Evidence From Maternity Leave Expansions of the Impact of Maternal Care on Early Child Development
We study the impact of maternal care on early child development using an expansion in Canadian maternity leave entitlements. Following the leave expansion, mothers who took leave spent between 48 and 58 percent more time not working in the first year of their children's lives. We find that this extra maternal care primarily crowded out home-based care by unlicensed non-relatives, and replaced mostly full-time work. However, the estimates suggest a weak impact of the increase in maternal care on indicators of child development. Measures of family environment and motor-social development showed changes very close to zero. Some improvements in temperament were observed but occurred both for treated and untreated children.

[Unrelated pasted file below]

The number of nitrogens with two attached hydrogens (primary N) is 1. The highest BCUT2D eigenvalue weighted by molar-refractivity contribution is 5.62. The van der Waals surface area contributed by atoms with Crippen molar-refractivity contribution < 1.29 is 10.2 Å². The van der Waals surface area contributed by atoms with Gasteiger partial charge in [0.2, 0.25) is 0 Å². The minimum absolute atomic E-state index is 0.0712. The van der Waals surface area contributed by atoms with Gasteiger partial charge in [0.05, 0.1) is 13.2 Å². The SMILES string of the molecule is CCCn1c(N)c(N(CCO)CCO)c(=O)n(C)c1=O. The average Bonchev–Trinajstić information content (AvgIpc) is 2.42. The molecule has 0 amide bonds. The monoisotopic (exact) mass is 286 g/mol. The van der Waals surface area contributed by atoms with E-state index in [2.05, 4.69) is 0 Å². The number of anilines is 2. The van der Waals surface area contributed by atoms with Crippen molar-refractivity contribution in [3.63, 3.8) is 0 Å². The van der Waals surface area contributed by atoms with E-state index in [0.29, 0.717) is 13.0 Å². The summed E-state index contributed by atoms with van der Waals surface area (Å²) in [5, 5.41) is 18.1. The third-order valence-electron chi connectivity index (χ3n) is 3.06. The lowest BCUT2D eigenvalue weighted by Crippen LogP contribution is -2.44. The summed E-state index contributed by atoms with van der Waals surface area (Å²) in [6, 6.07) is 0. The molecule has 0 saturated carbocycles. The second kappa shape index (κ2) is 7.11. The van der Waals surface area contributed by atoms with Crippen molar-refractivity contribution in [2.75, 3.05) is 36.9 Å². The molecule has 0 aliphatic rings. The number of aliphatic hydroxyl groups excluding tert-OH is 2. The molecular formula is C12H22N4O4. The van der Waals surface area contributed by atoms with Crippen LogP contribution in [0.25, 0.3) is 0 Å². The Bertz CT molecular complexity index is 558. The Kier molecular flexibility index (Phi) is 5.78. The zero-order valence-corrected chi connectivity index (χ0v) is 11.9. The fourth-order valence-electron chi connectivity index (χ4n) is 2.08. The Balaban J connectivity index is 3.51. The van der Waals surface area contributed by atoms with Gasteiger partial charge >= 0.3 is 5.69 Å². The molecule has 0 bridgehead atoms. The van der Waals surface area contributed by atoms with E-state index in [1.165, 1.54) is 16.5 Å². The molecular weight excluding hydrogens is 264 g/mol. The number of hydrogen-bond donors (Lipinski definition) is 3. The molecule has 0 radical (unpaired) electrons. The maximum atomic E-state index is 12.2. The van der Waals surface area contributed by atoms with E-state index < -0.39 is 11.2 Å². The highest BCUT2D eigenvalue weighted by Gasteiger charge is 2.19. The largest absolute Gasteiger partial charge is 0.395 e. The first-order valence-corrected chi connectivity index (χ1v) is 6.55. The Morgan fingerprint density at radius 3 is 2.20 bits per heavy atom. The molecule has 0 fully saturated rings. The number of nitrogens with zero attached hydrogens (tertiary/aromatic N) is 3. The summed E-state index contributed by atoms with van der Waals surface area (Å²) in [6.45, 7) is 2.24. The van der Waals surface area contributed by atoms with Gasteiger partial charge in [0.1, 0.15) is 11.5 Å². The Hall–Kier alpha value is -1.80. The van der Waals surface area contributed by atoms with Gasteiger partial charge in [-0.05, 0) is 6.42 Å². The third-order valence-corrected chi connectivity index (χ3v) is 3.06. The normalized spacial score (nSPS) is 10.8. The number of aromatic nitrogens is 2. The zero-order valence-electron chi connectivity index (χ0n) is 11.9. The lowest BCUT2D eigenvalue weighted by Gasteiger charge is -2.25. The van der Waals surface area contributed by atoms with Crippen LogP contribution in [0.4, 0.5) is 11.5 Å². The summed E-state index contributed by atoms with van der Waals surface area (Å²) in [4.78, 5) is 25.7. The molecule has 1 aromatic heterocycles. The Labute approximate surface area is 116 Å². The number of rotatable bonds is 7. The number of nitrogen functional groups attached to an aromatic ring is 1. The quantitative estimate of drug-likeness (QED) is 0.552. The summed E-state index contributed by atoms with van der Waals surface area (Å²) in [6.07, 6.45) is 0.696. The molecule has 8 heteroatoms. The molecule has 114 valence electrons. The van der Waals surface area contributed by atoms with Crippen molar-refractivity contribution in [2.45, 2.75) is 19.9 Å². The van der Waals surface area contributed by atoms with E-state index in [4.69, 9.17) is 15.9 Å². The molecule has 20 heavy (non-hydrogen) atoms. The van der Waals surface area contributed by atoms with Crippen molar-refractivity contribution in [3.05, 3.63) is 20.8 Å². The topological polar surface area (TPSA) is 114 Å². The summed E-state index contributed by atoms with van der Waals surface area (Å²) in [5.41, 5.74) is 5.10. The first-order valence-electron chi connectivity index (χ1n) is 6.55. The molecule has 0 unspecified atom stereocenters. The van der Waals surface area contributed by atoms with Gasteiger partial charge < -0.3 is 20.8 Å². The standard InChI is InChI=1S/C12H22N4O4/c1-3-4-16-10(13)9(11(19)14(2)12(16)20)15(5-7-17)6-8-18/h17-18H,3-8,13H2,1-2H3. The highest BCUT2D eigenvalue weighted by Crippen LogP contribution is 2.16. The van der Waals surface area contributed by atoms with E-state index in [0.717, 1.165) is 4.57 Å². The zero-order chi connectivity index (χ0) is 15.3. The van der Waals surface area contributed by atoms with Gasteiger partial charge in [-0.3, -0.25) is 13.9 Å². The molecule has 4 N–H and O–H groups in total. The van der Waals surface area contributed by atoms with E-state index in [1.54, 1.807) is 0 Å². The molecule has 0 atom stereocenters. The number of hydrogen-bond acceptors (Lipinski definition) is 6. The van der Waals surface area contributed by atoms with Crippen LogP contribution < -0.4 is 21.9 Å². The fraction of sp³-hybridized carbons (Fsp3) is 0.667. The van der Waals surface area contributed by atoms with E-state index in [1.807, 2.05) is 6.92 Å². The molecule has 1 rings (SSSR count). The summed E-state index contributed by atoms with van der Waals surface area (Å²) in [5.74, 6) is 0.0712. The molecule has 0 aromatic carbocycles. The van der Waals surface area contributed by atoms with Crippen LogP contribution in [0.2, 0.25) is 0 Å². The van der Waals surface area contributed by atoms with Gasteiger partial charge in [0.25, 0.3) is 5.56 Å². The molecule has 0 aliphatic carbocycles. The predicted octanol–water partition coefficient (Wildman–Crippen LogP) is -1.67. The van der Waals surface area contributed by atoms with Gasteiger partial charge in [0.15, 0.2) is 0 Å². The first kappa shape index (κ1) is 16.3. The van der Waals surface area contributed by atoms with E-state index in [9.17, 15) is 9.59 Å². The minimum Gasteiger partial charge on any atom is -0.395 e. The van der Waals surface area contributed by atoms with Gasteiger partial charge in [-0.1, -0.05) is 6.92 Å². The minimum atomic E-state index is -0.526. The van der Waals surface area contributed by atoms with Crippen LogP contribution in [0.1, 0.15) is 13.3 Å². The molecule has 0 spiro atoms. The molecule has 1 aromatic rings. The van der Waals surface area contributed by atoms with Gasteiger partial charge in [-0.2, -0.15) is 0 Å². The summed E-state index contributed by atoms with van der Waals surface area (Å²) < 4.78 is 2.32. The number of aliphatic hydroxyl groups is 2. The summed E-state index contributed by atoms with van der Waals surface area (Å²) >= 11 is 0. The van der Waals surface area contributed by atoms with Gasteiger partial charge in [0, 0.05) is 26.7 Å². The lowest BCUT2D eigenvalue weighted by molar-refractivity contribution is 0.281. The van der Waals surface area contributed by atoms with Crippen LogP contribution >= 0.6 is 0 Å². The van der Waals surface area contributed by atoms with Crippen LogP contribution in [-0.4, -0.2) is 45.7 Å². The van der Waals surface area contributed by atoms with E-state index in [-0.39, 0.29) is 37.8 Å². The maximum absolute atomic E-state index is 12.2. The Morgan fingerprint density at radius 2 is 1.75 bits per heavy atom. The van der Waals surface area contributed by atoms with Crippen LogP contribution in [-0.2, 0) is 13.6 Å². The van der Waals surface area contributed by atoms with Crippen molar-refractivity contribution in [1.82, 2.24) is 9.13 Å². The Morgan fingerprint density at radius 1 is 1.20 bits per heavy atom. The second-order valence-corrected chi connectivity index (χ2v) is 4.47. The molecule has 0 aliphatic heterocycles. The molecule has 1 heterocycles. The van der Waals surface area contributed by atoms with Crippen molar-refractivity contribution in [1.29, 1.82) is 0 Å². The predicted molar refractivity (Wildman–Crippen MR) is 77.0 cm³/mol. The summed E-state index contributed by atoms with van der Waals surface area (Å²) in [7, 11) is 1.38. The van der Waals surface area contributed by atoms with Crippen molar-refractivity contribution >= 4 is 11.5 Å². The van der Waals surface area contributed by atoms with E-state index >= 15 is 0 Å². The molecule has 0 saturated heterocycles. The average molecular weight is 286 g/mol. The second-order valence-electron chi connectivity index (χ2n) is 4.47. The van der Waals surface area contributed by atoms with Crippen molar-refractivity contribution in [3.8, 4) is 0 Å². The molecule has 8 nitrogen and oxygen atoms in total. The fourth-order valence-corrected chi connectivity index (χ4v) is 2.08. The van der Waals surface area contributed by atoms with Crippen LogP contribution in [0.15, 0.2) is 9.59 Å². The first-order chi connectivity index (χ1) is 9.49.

We thank Byron Lee and Josh Lewis for excellent research assistance. We received many helpful comments from presentations at the NBER Summer Institute, the AEA meetings, UBC empirical lunch, McMaster University, Rand, and UC Davis. We also gratefully acknowledge the research support of SSHRC (Baker Grant , #410-2005-0486, Milligan Grant #410-2002-0299). Finally, we thank the staffs of the Toronto and B.C. Research Data Centres for their technical support. This paper represents the views of the authors and does not necessarily reflect the views of Statistics Canada or the National Bureau of Economic Research.
Michael Baker & Kevin Milligan, 2010. "Evidence from Maternity Leave Expansions of the Impact of Maternal Care on Early Child Development," Journal of Human Resources, University of Wisconsin Press, vol. 45(1). citation courtesy of